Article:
of the time stated that the dead who had been under Dudley’s command were buried where they were found,
and are thus likely still there beneath Maumee.
Waskul did impart one spine-chilling fact from the event: in 1818, a musket was found leaning against a
tree on the Maumee side of the river, complete with bayonet, next to the skeletal remains of one of
Dudley’s men. The man who found the gun reportedly kept and made use of it.
Another burial ground related to Dudley’s Massacre is more factual. Located north of the river, near the
site of today’s Maumee Public Library, stood the British stronghold of Fort Miami, where between 20 and
40 of the survivors of Dudley’s Massacre were tortured to death by the Indians. A pile of nine bodies
were later found near the gate of the fort, as well as a handful of burials.
Waskul noted that there were also numerous burials inside the fort, made primarily during the fighting.
Some of the burials likely were done in the so-called “caves” or hollows the men made inside the Grand
Traverse, the great earthen bunker that runs the length of the fort from east to west. The bodies buried
within that earthwork reportedly remain there to this day.
Maj. Amos Stoddard, who periodically served as commanding officer of the fort, is also known to be buried
on site, just outside the fort before the Grand Battery overlooking the river. Stoddard was wounded by
shrapnel on May 1, 1813, and died 10 days later of tetanus.
“Stoddard’s death must have been an excruciatingly painful death that he had to endure for those 10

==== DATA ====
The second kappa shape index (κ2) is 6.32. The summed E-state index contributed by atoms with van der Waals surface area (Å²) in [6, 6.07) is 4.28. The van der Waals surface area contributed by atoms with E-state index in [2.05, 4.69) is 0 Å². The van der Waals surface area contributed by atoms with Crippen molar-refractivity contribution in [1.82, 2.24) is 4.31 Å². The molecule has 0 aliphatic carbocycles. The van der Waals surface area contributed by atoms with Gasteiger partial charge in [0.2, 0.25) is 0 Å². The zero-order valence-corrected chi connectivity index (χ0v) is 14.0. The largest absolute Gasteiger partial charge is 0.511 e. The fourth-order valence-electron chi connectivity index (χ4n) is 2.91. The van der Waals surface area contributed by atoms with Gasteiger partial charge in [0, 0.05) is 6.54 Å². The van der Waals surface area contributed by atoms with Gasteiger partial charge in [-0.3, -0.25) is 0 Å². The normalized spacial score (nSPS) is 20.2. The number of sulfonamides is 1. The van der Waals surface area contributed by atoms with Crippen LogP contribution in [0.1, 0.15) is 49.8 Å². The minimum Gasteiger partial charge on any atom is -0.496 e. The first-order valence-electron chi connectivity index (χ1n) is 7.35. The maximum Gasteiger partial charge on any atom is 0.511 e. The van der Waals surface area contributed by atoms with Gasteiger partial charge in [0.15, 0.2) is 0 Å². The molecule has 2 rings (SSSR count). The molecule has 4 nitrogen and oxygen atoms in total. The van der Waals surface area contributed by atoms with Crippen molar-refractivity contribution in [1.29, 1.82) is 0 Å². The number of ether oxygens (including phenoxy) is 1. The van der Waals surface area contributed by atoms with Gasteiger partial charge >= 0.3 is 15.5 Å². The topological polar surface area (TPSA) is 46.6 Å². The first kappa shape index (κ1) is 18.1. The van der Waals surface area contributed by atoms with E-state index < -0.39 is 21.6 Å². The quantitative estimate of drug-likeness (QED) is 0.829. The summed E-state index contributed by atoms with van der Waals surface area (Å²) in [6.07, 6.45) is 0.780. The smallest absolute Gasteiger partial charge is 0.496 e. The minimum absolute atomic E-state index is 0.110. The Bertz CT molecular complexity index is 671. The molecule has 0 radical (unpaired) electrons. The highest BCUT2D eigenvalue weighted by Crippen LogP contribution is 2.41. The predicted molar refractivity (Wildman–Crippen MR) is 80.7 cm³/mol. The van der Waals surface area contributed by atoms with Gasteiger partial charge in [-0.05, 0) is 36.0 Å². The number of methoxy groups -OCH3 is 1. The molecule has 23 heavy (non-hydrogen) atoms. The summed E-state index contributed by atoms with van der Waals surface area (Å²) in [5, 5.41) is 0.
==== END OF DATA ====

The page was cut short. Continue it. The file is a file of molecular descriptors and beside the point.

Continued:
days,” said Waskul.
Perhaps the least certain burial at the fort is the best-marked. Near the center of the fort is situated
a stone noting the burials of Lt. John McCullough — who, tradition holds, was famously beheaded by a
British cannon ball while conversing with Gen. William Henry Harrison — and Lt. Robert Walker, who was
killed by Indians during an ill-advised solo hunting trip near Fort Miami.
While Walker’s death and burial place are fairly accurate, despite some historians’ mixing up Walker and
McCullough over the years, McCullough’s burial — and the man himself — remain a mystery.
Waskul said that “this story is either an exaggeration or it’s a fabrication. It never happened that way.
There is nobody named Lt. John McCullough who could be this John McCullough.”
Despite the insistence of folklore, no one was slain while speaking to Harrison during the sieges at the
fort, and though Harrison once penned a document lauding the performance of all officers under his
command at Fort Meigs, naming each one down to the rank of sergeant, he never once makes note of a Lt.
“So who is this gentleman, John McCullough?” Waskul notes that two other men with similar last names, but
differing ranks, served at the fort. Nevertheless, documents and sketches from the period show that a
well-tended grave with a picket fence was located for many years near where McCullough is said to be
“Now, obviously, somebody’s there, but is it the John McCullough we know, or is it somebody else?”
“If they’re still there, they’re out there in the parade field.”